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Sellers face $250 loss at closing if smoke and CO detectors are not in place

Closing Thoughts by Jim Young
Sponsored by Andrews & Young, PC
Friday, February 28, 2014

view pdf here

Approximately 400 people die each year from carbon monoxide poisoning.  Carbon monoxide is a colorless, odorless gas which can arise from many sources found in homes. A new Connecticut law seeks to reduce the toll taken by this silent killer.

Buyers and sellers face a blizzard of documents at closings and Public Act 13-272, which went into effect on Jan. 1, 2014, adds one more. Sellers need to be aware of this new form before they get to the closing, or they may face a surprise $250 adjustment against their interest. In some ways the new statute is similar to the law that concerns disclosure about the condition of the property.

Generally speaking, under Public Act 13-272, sellers of one and two family homes in Connecticut must either give a $250 credit to the buyer or provide them with a sworn affidavit that the property is properly equipped with smoke detectors and carbon monoxide detectors, unless the transaction fits within a few exemptions (such as gifts between certain family members). The seller must swear that the equipment is in working order, was installed in accordance with the manufacturer’s instructions, and is capable of providing an alarm suitable to warn occupants when such equipment is activated.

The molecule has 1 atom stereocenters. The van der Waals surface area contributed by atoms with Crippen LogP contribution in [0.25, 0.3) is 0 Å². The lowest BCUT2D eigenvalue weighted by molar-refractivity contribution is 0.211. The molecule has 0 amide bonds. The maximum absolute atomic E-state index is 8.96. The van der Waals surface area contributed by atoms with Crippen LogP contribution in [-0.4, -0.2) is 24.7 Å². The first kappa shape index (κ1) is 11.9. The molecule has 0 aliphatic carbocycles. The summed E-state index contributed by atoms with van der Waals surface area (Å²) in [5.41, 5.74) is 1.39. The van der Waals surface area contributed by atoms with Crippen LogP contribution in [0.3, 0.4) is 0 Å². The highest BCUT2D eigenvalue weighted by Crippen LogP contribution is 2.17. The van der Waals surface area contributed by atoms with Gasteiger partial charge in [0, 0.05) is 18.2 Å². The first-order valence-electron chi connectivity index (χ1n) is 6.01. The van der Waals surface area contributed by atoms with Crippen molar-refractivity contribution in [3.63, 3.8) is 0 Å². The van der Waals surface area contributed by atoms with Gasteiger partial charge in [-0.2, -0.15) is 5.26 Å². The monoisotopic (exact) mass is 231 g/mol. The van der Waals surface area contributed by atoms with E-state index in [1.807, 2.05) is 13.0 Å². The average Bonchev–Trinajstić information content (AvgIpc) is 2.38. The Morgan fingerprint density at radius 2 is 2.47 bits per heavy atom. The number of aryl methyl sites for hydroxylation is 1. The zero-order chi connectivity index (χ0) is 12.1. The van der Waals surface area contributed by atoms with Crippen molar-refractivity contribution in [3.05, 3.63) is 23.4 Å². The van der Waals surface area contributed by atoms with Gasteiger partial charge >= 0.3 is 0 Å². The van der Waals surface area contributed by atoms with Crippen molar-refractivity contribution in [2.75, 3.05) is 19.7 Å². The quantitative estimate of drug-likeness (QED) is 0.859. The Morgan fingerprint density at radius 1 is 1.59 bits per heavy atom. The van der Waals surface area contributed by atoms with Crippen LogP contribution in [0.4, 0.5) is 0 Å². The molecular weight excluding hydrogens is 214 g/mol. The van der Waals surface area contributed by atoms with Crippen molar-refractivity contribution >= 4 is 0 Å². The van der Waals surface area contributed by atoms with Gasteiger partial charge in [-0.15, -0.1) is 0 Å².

Statements that the property contains properly installed and working carbon monoxide detectors can be skipped if the seller swears the property does not contain any fuel burning appliance, fireplace or attached garage. There is also an exemption for homes where a building permit for new occupancy was issued after Oct. 1, 2005, since these buildings are already required to have hardwired smoke and carbon monoxide detectors in place.  However, even if that exemption applies, the seller must provide the affidavit or be penalized $250.

A wise seller will review this matter with their attorney well in advance of closing and provide the affidavit only if they are certain the statements made in the affidavit are true, and if they can establish a record to support the affidavit.  It may be prudent for those who cannot demonstrate they fit within the post 2005 new occupancy permit exemption, to get a professional installer to inspect the systems and provide the seller with a report containing certifications upon which the seller might rely when completing the affidavit.  This might also make a good impression on prospective buyers.   Some sellers may find the $250 credit to be a better option.  But all this said, perhaps the smartest thing for us all, whether we are selling property or not, is to investigate these mechanical watchdogs for the safety of our families, and our peace of mind.


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